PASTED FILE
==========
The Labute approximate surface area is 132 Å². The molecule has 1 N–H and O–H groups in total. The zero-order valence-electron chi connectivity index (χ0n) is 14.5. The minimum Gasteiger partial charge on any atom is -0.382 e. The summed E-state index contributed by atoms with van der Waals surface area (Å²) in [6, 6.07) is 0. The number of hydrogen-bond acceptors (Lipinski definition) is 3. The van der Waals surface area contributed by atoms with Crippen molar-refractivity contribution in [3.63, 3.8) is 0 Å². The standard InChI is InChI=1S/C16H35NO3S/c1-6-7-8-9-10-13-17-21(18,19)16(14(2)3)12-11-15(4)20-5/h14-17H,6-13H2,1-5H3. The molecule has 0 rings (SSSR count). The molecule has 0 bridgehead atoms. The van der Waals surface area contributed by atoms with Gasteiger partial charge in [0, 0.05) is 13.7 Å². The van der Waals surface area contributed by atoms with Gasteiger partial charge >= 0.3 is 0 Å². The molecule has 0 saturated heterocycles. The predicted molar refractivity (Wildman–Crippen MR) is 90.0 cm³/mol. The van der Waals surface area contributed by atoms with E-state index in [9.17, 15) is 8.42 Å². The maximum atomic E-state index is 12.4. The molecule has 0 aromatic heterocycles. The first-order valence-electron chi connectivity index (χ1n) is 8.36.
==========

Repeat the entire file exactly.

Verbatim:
The Labute approximate surface area is 132 Å². The molecule has 1 N–H and O–H groups in total. The zero-order valence-electron chi connectivity index (χ0n) is 14.5. The minimum Gasteiger partial charge on any atom is -0.382 e. The summed E-state index contributed by atoms with van der Waals surface area (Å²) in [6, 6.07) is 0. The number of hydrogen-bond acceptors (Lipinski definition) is 3. The van der Waals surface area contributed by atoms with Crippen molar-refractivity contribution in [3.63, 3.8) is 0 Å². The standard InChI is InChI=1S/C16H35NO3S/c1-6-7-8-9-10-13-17-21(18,19)16(14(2)3)12-11-15(4)20-5/h14-17H,6-13H2,1-5H3. The molecule has 0 rings (SSSR count). The molecule has 0 bridgehead atoms. The van der Waals surface area contributed by atoms with Gasteiger partial charge in [0, 0.05) is 13.7 Å². The van der Waals surface area contributed by atoms with Gasteiger partial charge >= 0.3 is 0 Å². The molecule has 0 saturated heterocycles. The predicted molar refractivity (Wildman–Crippen MR) is 90.0 cm³/mol. The van der Waals surface area contributed by atoms with E-state index in [9.17, 15) is 8.42 Å². The maximum atomic E-state index is 12.4. The molecule has 0 aromatic heterocycles. The first-order valence-electron chi connectivity index (χ1n) is 8.36.